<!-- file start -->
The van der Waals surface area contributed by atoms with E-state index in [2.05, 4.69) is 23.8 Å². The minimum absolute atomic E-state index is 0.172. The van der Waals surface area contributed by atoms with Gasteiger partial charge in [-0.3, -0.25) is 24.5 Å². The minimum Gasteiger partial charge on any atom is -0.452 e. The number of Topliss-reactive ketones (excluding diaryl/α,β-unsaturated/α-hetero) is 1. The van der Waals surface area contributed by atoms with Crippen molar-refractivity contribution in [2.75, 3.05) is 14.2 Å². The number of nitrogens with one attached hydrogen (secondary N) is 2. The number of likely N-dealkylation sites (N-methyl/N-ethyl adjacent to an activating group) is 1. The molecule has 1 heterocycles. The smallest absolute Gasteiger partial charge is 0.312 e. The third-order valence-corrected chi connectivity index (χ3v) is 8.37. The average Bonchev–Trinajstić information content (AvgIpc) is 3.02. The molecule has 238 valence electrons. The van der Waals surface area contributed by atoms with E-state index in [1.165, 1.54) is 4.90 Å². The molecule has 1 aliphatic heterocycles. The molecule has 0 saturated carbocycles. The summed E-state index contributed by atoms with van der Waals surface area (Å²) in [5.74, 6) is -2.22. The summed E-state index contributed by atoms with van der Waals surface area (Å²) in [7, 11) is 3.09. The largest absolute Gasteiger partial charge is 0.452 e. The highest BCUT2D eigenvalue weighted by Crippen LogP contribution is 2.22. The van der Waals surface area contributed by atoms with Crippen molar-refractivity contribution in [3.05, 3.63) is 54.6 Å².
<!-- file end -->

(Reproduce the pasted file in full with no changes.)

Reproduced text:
The van der Waals surface area contributed by atoms with E-state index in [2.05, 4.69) is 23.8 Å². The minimum absolute atomic E-state index is 0.172. The van der Waals surface area contributed by atoms with Gasteiger partial charge in [-0.3, -0.25) is 24.5 Å². The minimum Gasteiger partial charge on any atom is -0.452 e. The number of Topliss-reactive ketones (excluding diaryl/α,β-unsaturated/α-hetero) is 1. The van der Waals surface area contributed by atoms with Crippen molar-refractivity contribution in [2.75, 3.05) is 14.2 Å². The number of nitrogens with one attached hydrogen (secondary N) is 2. The number of likely N-dealkylation sites (N-methyl/N-ethyl adjacent to an activating group) is 1. The molecule has 1 heterocycles. The smallest absolute Gasteiger partial charge is 0.312 e. The third-order valence-corrected chi connectivity index (χ3v) is 8.37. The average Bonchev–Trinajstić information content (AvgIpc) is 3.02. The molecule has 238 valence electrons. The van der Waals surface area contributed by atoms with E-state index in [1.165, 1.54) is 4.90 Å². The molecule has 1 aliphatic heterocycles. The molecule has 0 saturated carbocycles. The summed E-state index contributed by atoms with van der Waals surface area (Å²) in [5.74, 6) is -2.22. The summed E-state index contributed by atoms with van der Waals surface area (Å²) in [7, 11) is 3.09. The largest absolute Gasteiger partial charge is 0.452 e. The highest BCUT2D eigenvalue weighted by Crippen LogP contribution is 2.22. The van der Waals surface area contributed by atoms with Crippen molar-refractivity contribution in [3.05, 3.63) is 54.6 Å².